CLAYSBURG — Claysburg-Kimmel school board made an important hire for its teaching staff Wednesday with members saying they had made a rare find.
The district had some concerns they would be able to find a replacement for retired physics/chemistry teacher Steve Lach, who retired in June after 34 years in education.
Superintendent Darren McLaurin said a colleague commented that it would be hard to find a doubly-certified teacher in two science areas.
The board hired Shawn Cunningham of Hollidaysburg, who had served as a long-term substitute for nearby Williamsburg school district. He was one of two applicants for the position.
Board member Jeremy Knott noted that often those who have those kinds of teaching credentials — both chemistry and physics certification — teach at the college level. He said with some levity that landing Cunningham was comparable to finding a “purple unicorn.”
Cunningham graduated from Penn State in 2005 with bachelors in political science and history and then added a bachelor in elementary and kindergarten education in 2010.
“We were excited when we got the application and more excited when we met the person,” McLaurin said of Cunningham.
Cunningham is a graduate of Tussey Mountain High School. He lives in Hollidaysburg with his wife, Laura, and their two children, Lucy and Benjamin.
Cunningham’s salary will be $44,500.
McLaurin commented on the newly-passed law that allows schools to replace snow days with at-home instruction. The superintendent said he thinks the new flexible instruction law signed by Gov. Tom Wolf last week could allow the district some flexibility.
The law, signed July 2, allows districts to opt for at-home learning in a sort of cyber school alternative.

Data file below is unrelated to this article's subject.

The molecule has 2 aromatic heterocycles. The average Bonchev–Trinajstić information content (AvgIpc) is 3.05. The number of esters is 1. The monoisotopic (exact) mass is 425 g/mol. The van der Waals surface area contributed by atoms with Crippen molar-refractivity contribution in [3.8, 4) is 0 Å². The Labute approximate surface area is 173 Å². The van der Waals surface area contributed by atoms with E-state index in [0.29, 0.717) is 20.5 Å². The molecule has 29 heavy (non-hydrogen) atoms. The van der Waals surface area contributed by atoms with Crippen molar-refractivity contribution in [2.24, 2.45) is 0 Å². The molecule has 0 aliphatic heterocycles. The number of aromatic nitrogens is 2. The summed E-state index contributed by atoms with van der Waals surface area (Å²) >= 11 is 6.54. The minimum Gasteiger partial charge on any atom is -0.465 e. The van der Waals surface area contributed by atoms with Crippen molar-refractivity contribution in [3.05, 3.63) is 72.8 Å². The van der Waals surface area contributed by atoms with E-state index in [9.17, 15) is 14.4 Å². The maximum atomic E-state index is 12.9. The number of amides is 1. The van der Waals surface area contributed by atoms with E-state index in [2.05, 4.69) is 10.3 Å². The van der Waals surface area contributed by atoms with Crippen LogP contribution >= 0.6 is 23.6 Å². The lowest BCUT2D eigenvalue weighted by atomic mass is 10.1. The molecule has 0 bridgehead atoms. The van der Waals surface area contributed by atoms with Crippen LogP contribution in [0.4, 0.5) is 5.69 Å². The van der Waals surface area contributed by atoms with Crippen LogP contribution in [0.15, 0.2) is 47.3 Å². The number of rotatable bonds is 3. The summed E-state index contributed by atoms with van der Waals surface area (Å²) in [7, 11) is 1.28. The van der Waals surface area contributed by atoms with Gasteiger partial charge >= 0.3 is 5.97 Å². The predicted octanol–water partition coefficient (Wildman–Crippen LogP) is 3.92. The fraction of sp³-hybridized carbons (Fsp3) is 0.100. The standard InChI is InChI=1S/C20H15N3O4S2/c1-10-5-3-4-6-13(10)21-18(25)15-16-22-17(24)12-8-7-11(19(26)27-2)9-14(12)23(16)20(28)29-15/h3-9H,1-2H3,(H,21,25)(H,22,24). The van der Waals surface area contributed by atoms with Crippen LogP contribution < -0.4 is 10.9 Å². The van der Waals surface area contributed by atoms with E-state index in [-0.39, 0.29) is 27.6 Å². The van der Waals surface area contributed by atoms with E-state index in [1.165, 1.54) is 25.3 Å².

McLaurin said he sat in on a recent webinar in which York School District’s superintendent addressed the flexible instructional day.
“It’s something we’re definitely going to give a look at it,” he said. Officials from the district and the union will have to discuss how it might work.
The law allows the snow days option for up to five days.
The option would be beneficial in saving critical days on the school calendar. For example, the board was a little concerned during last school year early in the spring as snow days were edging the district to having to move graduation, which is traditionally on Sunday — June 2 this year. The district, fortunately, was able to avoid having to delay graduation to get in required school days.
McLaurin said Claysburg-Kimmel is a “1-to-1” district in which all students have access to an iPad on which they can do school assignments at home. There are glitches, he said.
One of those is the younger students aren’t permitted to take their iPads home. Another problem might be the possibility that some students don’t have internet access. That’s something officials will address, he said.
The state law codifies a pilot program in the state among private and public schools.
McLaurin said it will be up to the school board whether its members want to go ahead with a plan for optional instruction.
“I like the idea,” McLarin said. “I think it has great potential. It has a lot of details that need to be worked out.”